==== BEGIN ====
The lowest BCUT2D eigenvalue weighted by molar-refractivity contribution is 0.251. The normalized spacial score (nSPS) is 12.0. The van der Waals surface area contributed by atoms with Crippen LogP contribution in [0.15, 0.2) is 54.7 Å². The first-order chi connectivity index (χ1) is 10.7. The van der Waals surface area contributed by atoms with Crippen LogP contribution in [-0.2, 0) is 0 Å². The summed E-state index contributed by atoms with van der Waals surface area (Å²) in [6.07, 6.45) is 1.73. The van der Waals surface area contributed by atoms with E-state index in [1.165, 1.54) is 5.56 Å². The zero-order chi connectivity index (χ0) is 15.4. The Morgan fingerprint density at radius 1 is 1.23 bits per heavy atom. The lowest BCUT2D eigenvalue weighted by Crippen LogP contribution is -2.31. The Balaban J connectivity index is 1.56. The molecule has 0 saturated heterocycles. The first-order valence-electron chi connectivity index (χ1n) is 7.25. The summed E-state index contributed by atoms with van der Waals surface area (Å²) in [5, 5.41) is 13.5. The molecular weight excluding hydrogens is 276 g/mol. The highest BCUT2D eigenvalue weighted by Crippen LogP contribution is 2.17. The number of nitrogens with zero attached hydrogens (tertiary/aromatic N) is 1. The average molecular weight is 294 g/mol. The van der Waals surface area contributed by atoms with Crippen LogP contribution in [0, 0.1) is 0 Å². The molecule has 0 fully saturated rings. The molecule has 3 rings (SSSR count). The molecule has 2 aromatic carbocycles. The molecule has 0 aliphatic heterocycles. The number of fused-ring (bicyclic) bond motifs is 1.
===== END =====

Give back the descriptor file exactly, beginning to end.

The lowest BCUT2D eigenvalue weighted by molar-refractivity contribution is 0.251. The normalized spacial score (nSPS) is 12.0. The van der Waals surface area contributed by atoms with Crippen LogP contribution in [0.15, 0.2) is 54.7 Å². The first-order chi connectivity index (χ1) is 10.7. The van der Waals surface area contributed by atoms with Crippen LogP contribution in [-0.2, 0) is 0 Å². The summed E-state index contributed by atoms with van der Waals surface area (Å²) in [6.07, 6.45) is 1.73. The van der Waals surface area contributed by atoms with E-state index in [1.165, 1.54) is 5.56 Å². The zero-order chi connectivity index (χ0) is 15.4. The Morgan fingerprint density at radius 1 is 1.23 bits per heavy atom. The lowest BCUT2D eigenvalue weighted by Crippen LogP contribution is -2.31. The Balaban J connectivity index is 1.56. The molecule has 0 saturated heterocycles. The first-order valence-electron chi connectivity index (χ1n) is 7.25. The summed E-state index contributed by atoms with van der Waals surface area (Å²) in [5, 5.41) is 13.5. The molecular weight excluding hydrogens is 276 g/mol. The highest BCUT2D eigenvalue weighted by Crippen LogP contribution is 2.17. The number of nitrogens with zero attached hydrogens (tertiary/aromatic N) is 1. The average molecular weight is 294 g/mol. The van der Waals surface area contributed by atoms with Crippen LogP contribution in [0, 0.1) is 0 Å². The molecule has 0 fully saturated rings. The molecule has 3 rings (SSSR count). The molecule has 2 aromatic carbocycles. The molecule has 0 aliphatic heterocycles. The number of fused-ring (bicyclic) bond motifs is 1.